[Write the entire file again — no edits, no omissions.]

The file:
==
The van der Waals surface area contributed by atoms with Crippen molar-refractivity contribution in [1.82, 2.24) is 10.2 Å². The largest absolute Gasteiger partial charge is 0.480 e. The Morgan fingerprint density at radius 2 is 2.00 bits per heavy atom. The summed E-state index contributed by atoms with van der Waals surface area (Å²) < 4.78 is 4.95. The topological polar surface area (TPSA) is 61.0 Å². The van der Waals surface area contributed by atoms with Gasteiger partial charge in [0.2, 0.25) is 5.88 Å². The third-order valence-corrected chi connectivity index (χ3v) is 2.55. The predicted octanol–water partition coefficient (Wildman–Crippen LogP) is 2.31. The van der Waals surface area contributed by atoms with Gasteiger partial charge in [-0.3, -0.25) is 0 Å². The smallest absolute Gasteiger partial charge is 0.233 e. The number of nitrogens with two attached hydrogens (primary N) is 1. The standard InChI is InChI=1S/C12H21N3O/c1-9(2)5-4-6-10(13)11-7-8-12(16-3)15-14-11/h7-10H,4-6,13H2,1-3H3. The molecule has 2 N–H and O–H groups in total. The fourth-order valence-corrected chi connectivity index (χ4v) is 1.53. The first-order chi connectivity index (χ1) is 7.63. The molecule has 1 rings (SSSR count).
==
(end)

The van der Waals surface area contributed by atoms with Crippen molar-refractivity contribution in [1.82, 2.24) is 10.2 Å². The largest absolute Gasteiger partial charge is 0.480 e. The Morgan fingerprint density at radius 2 is 2.00 bits per heavy atom. The summed E-state index contributed by atoms with van der Waals surface area (Å²) < 4.78 is 4.95. The topological polar surface area (TPSA) is 61.0 Å². The van der Waals surface area contributed by atoms with Gasteiger partial charge in [0.2, 0.25) is 5.88 Å². The third-order valence-corrected chi connectivity index (χ3v) is 2.55. The predicted octanol–water partition coefficient (Wildman–Crippen LogP) is 2.31. The van der Waals surface area contributed by atoms with Gasteiger partial charge in [-0.3, -0.25) is 0 Å². The smallest absolute Gasteiger partial charge is 0.233 e. The number of nitrogens with two attached hydrogens (primary N) is 1. The standard InChI is InChI=1S/C12H21N3O/c1-9(2)5-4-6-10(13)11-7-8-12(16-3)15-14-11/h7-10H,4-6,13H2,1-3H3. The molecule has 2 N–H and O–H groups in total. The fourth-order valence-corrected chi connectivity index (χ4v) is 1.53. The first-order chi connectivity index (χ1) is 7.63. The molecule has 1 rings (SSSR count).